Sure, there was a time in America's history when the judicial system fell far short of that lofty goal. During the time when slavery was legal in this country, blacks had no legal rights. For a long time, women had few, if any, legal rights. Even after many of those laws were changed or repealed outright, some things didn't change right away.

And there have always been times, from the earliest days of the republic to the present day, when guilty people went free and innocent people went to prison. That's the price we pay for safeguarding everyone's rights — or, at least, trying to.

Slowly but surely, the flaws in the judicial system are being corrected. It is not perfect. It will never be perfect — because laws are written by humans, and trials are conducted by humans. But it is the best system man has devised for administering justice.

I have seen graphics popping up on Facebook that complain about the verdict using totally irrelevant points — and, in the process, showing a shocking absence of understanding of how the law works.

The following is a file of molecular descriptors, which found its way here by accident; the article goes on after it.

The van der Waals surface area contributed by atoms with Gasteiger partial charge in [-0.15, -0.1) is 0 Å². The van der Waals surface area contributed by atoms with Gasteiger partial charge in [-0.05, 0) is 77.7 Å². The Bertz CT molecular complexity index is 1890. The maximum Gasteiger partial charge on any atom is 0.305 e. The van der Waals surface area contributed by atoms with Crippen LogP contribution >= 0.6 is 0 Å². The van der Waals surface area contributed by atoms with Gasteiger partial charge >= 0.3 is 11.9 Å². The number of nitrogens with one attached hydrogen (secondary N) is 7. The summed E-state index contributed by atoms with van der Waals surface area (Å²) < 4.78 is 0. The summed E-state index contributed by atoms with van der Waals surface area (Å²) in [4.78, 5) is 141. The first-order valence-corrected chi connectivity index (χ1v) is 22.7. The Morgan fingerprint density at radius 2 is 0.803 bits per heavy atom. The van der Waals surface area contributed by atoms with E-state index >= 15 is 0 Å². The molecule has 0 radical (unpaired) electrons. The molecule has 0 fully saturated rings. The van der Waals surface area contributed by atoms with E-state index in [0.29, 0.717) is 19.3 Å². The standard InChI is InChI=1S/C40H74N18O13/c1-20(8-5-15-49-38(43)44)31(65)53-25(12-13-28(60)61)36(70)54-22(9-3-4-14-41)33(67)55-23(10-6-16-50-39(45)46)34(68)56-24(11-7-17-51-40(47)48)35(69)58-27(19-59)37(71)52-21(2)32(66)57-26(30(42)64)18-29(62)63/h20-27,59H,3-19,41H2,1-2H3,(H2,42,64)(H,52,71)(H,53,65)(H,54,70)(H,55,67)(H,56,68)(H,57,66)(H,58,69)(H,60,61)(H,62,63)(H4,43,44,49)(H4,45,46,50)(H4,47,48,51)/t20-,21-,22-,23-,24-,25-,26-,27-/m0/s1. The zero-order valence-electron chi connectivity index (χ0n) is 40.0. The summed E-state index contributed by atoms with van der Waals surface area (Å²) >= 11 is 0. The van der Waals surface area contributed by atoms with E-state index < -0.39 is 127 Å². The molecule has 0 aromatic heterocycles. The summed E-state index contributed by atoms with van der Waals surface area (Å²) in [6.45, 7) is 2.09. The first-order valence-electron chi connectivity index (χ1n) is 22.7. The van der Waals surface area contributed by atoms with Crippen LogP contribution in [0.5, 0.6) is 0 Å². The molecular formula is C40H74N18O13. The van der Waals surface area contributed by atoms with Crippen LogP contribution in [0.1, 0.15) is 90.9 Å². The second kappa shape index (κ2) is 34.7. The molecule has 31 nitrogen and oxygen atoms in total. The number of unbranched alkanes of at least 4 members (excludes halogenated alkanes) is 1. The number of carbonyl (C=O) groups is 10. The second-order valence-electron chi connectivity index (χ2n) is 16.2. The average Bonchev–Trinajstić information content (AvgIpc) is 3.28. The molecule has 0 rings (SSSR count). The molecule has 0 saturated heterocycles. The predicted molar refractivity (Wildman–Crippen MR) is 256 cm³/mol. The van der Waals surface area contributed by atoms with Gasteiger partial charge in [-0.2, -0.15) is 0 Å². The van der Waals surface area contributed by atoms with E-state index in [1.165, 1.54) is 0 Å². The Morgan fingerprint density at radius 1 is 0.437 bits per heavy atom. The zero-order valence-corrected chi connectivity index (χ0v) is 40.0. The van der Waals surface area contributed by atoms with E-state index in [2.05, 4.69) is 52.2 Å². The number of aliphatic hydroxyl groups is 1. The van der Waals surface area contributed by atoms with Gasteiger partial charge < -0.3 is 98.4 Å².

For example ...

I've seen graphics that imply that miscarriage of justice is a fact of life in Florida. A similar case involving a black woman who supposedly fired a warning shot and wound up getting jail time is frequently cited as proof of the racism within the system — as if the two cases had the same set of facts, the same attorneys and the same jurors.

Well, let's look at the facts.

Marissa Alexander was sentenced to 20 years in prison for firing what she called a "warning shot" into a wall during a confrontation with her abusive former spouse. Alexander had gone to her ex–husband's home to retrieve some belongings, believing he wasn't home, but he was and they got into a fight. When the argument became heated, Alexander went out to her car, got the gun that was there, returned to the house and fired a shot into the wall.

Alexander was offered several plea bargains, including a three–year sentence and then a probational sentence with time served, but she decided to proceed with a stand–your–ground defense.

The jury in her trial decided that the shot was not fired in self–defense and convicted her of aggravated assault. This triggered provisions of the state's "10–20–Life" law, which set mandatory minimum sentences for crimes committed with firearms.